“Do you have a problem that needs to be solved?”
This is the question that Talent Development Teachers (TDP) across the district posed to local community partners and within the CCSD59 district. The hope was hitting two goals at once: a possible solution for their problem, and a great real-world learning experience for CCSD59’s fifth grade TDP students.
Organizations were invited to offer a problem to the TDP students, and students were allowed to select the problem they wanted to work on solving. Student groups were formed to work on their issue, and the groups worked on their solution throughout the school year, utilizing a “shark tank” model and project management skills. In the first semester, students learned about storytelling, digital media tools, and presentation skills. They then worked the entire second semester on problem solving and preparation for the presentation to their community partners.
There were a large variety of problems that were selected to be solved, some of which were quite challenging even for adults, including: recycling issues, blocked library cards due to overdue fines, how to get the public to offer more healthy and dietary conscious nonperishable foods for a food pantry, internet safety issues, and equipment availability for a soccer program.
Student groups presented their solutions to representatives of the Des Plaines Library, the Village of Mount Prospect, the Arlington Heights Police Department, CCSD59 Administrators, and others.
“Some solutions presented were ones the community partners had not thought of when trying to solve the problem for themselves,” said Lisa Toulon, TDP teacher at Admiral Byrd. “For example, the problem which Mrs. Jablonski, the Assistant Village Manager at Elk Grove Village, posed was regarding recycling issues they were having with recycling plastic bags. She chose the Clearmont students’ solution to their issue, and plans to follow-up with them next fall.”
The student presentations went into great depth and provided a good deal of well-researched ideas and suggestions, including intricate plans for marketing and community involvement, prototype devices, and how to keep their ideas sustainable over the long term. The students’ audience was quite impressed with their creativity, ideas, and presentations.
“The collaborative and creative approach the student teams used to critically solve authentic community problems was impressive and inspiring,” said Ross Vittore, CCSD59’s Executive Director of Human Resources. “The students, staff, and community partners should feel nothing but pride for this tremendous learning success.”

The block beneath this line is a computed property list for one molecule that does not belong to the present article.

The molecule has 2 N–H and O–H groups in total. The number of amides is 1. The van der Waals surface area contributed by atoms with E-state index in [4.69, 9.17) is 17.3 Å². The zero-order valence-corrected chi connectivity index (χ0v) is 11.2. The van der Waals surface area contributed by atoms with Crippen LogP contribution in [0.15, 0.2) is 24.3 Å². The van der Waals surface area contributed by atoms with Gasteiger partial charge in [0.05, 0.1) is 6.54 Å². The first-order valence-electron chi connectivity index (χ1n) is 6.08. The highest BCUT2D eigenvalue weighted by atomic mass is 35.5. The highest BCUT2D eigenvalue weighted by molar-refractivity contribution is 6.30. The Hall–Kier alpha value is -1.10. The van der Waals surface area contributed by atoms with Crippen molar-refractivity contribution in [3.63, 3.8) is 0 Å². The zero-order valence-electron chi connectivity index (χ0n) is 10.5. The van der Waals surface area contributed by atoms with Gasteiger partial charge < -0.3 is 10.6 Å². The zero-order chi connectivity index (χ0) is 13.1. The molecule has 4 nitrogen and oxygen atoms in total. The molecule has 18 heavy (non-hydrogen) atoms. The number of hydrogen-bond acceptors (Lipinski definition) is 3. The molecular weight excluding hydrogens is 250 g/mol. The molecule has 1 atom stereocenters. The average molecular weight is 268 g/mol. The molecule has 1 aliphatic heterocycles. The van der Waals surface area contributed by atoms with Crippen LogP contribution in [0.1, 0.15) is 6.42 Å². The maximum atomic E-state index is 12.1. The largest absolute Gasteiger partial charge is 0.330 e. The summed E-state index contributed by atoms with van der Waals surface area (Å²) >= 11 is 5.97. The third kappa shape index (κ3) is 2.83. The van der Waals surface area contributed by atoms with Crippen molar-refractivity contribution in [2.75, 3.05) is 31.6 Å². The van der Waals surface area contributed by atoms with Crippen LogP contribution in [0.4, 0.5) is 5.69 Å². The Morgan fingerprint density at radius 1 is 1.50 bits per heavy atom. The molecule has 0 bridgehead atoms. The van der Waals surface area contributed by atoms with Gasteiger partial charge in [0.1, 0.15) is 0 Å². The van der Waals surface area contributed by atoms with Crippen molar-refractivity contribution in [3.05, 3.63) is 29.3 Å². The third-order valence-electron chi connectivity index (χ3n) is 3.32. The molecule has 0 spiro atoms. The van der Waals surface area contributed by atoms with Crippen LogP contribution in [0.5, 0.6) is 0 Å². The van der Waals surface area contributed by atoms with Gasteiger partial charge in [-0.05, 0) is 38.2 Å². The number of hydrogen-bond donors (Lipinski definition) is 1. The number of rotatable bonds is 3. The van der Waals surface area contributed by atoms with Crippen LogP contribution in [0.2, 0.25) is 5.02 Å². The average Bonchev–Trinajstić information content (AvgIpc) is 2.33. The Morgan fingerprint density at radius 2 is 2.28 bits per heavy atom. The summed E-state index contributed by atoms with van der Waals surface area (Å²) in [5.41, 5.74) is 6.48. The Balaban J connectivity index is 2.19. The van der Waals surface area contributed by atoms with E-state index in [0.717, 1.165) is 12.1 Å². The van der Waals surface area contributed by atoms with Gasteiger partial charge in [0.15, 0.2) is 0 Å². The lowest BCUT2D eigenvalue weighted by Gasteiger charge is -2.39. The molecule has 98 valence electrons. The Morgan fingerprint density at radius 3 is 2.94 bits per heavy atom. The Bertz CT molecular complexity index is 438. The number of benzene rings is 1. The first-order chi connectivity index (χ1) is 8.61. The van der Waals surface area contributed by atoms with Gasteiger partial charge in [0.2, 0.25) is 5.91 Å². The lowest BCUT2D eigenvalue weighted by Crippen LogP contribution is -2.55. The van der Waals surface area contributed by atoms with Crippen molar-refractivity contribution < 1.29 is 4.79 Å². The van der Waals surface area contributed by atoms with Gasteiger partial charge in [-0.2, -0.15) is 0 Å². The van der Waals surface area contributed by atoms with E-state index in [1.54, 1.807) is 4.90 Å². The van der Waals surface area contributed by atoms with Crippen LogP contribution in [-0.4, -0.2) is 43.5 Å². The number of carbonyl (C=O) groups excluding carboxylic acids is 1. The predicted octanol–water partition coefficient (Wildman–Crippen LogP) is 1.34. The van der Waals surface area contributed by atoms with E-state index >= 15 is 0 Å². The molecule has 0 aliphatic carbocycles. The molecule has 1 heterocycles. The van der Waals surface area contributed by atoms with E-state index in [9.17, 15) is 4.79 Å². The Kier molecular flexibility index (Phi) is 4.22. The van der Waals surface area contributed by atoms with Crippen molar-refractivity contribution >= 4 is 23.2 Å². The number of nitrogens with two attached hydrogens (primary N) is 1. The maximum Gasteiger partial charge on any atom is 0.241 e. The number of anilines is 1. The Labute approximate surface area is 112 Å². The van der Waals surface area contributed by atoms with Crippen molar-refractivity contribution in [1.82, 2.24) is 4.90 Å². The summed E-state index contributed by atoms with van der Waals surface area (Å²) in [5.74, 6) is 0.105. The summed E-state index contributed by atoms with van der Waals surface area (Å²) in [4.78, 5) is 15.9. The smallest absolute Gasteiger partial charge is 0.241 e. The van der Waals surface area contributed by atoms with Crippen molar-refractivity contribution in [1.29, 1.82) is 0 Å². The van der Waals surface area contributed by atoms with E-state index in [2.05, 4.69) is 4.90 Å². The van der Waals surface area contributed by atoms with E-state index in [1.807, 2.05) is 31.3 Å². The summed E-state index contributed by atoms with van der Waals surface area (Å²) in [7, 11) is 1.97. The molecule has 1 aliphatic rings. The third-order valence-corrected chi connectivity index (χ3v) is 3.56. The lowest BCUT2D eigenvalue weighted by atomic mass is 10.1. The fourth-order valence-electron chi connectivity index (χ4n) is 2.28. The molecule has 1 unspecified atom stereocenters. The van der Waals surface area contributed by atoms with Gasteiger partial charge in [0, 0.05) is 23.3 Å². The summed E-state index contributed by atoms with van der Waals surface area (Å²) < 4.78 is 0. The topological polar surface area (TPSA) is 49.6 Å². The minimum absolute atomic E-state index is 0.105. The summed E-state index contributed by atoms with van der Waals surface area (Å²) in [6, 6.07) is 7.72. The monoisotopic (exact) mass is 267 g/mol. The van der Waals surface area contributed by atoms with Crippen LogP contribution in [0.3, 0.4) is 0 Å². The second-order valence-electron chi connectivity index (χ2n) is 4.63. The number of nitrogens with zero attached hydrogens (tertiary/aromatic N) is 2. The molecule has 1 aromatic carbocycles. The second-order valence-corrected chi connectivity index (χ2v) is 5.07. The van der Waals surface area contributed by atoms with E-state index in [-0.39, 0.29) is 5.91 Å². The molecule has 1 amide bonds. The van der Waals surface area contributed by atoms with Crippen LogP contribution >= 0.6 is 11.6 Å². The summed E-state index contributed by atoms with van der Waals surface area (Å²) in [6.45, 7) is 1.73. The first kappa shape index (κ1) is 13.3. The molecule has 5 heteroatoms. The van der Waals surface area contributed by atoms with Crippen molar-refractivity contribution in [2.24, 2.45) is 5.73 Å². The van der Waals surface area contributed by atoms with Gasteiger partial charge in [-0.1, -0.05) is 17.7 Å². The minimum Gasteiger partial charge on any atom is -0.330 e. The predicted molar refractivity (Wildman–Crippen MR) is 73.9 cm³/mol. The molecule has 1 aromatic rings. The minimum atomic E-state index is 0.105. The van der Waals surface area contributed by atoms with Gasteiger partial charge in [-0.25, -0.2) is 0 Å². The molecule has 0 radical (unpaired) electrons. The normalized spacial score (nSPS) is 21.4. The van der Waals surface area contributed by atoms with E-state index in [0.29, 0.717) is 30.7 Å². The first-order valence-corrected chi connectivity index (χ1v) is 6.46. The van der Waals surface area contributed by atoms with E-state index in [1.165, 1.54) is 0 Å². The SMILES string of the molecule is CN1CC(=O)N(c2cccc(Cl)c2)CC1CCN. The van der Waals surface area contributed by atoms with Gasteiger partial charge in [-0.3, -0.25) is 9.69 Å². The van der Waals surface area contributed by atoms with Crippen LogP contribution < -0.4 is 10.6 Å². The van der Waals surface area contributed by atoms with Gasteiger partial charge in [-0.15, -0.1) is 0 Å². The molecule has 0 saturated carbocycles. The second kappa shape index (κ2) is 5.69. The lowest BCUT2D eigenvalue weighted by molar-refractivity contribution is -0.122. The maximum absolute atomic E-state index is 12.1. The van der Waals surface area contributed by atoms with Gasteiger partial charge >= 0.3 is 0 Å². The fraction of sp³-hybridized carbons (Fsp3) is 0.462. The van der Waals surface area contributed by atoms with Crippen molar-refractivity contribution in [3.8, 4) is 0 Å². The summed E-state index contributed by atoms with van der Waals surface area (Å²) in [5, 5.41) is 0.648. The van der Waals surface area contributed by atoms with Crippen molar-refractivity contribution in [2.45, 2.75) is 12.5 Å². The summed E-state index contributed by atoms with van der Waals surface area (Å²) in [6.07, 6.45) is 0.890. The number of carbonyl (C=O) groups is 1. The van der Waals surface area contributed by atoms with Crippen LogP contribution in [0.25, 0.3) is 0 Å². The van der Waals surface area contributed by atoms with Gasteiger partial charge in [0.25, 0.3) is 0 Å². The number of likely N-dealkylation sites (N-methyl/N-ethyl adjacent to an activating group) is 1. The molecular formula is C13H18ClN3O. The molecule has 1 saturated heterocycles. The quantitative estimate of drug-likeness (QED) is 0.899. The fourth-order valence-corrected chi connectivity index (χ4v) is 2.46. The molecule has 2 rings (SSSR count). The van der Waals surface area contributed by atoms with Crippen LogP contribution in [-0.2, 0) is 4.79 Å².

Vittore had presented the problem of needing more soccer equipment on behalf of Elite Soccer Community Organization (ESCO), a local nonprofit organization that provides community outreach services and education through the passion of soccer, including to the CCSD59 community. Being both a CCSD59 administrator and on the ESCO board of directors, Vittore saw the opportunity to help both groups at once – for ESCO to have more soccer equipment, and the students to learn real problem-solving skills.
Jodi Briggs, TDP teacher at Devonshire, said that the students learned a great deal working on solving their organization’s issue and all that the experience entailed. When asked by community partners what they learned, “our kids were honest about what they did when what they wanted to do didn’t work, they said that time management was a challenge, and that collaboration with one another was difficult at times,” she said.
The year-long project truly was a great success by all accounts, and TDP teachers hope that additional organizations will allow CCSD59 students to problem-solve for them in the future.
“We’d like to include even more community partners in the project next year,” said Jeanine Vaughan, TDP teacher at Ridge Family Center for Learning. “This year really gave us a chance to discover the impact real world problems and solutions can have on our students’ learning.”